William Hall was presented with his Victoria Cross on October 28, 1859, on board the Her majesty’s ship (HMS) Donegal while the ship sat in Queenstown Harbour, Ireland. With this award, he became the first Black person, the first Nova Scotian and the first Canadian sailor to receive this outstanding honour.
Hall died on his farm in Avonport on August 27, 1904, and is buried in Hantsport, Nova Scotia, where his grave is marked by a monument at the Baptist church. His Victoria Cross is preserved at the Nova Scotia Museum.
Josiah Henson was born into slavery on June 15, 1789 in Charles County, Maryland. He was sold three times before he reached the age of eighteen. By 1830, Henson had saved $350 to purchase his freedom. After giving his master the money he was told that the price had increased to $1,000.
Cheated of his money, Henson decided to escape with his wife and four children. After reaching Canada, Henson formed a community where he taught other formerly enslaved people how to be successful farmers. American abolitionist Harriet Beecher Stowe read his autobiography, The Life of Josiah Henson (1849), which inspired her powerful and controversial novel, Uncle Tom’s Cabin.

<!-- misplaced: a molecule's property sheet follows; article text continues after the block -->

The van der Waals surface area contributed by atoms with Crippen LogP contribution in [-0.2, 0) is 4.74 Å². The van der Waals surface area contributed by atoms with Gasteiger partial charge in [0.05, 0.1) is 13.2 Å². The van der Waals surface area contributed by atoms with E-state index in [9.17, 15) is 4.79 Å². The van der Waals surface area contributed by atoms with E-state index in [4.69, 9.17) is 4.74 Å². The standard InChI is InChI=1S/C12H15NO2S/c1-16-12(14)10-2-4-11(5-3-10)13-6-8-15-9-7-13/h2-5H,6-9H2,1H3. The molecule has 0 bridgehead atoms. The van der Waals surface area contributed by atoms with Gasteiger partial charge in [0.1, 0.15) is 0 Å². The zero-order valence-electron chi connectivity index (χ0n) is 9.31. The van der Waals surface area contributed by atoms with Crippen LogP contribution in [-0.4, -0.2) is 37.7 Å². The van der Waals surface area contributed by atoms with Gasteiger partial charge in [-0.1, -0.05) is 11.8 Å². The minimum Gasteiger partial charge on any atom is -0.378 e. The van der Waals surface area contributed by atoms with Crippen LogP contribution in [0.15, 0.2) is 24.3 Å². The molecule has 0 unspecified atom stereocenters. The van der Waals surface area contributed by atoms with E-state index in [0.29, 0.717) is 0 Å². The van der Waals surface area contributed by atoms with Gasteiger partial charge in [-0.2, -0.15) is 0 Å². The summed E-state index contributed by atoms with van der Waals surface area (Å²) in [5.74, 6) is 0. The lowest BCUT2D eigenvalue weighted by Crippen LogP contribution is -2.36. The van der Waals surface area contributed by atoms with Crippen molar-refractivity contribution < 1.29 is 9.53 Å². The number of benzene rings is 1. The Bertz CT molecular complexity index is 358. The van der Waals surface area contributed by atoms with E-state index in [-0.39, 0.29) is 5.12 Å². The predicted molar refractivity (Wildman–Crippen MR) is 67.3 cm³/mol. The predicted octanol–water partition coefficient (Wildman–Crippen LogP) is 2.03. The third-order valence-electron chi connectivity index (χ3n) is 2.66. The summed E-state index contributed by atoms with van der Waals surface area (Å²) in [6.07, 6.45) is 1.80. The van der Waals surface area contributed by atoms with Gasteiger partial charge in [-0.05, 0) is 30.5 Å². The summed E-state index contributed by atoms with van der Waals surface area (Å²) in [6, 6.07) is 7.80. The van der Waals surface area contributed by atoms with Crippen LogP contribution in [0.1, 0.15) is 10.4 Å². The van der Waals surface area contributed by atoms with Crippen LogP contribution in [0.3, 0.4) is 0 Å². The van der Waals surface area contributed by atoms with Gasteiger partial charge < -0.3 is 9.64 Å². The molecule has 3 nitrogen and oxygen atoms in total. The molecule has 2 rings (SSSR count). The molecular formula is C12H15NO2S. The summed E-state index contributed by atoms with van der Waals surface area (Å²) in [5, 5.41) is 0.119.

Lucille Hunter (1878-1973)
Lucille Hunter (1878-1973) was one of the early pioneers of the Yukon Territory. As word of the Klondike Gold Rush reached Lucille, then only 19 years old and pregnant, and her husband Charles, the set out from Michigan to head to the Yukon in search of a new life.
The Hunters travelled to the west coast and stopped at Teslin Lake to deliver her baby daughter, named Teslin. They moved by dogsled to Dawson City, Yukon in February 1898, arriving before most of the stampeders, and staked three claims. The family settled outside of Dawson at Bonanza Creek, and Lucille helped Charles dig for gold while also caring for Teslin. As both a Black woman, Lucille was a rare sight. In the 1901 census, there was an estimated 30000 white people living in Yukon, compared to only 99 Black people.
The family later staked claims in silver in Mayo. After Charles died in 1939, Lucille, at age 65, continued as a miner by walking 220km from Dawson to Mayo and back again. In 1942, she moved to Whitehorse and opened a laundry tent. Despite her declining eyesight and eventually becoming blind, Lucille stayed fiercely independent by living in a small clapboard house.
Eventually, her house burned down; however, she recovered from her burns and lived in a basement apartment for several more years until she broke her hip. Spending the rest of her time in a hospital, she died in 1973 at age 94. As one of the few Black women living in Yukon, Lucille Hall lived a remarkable and difficult life as a prospector and miner.
Dr. June Marion James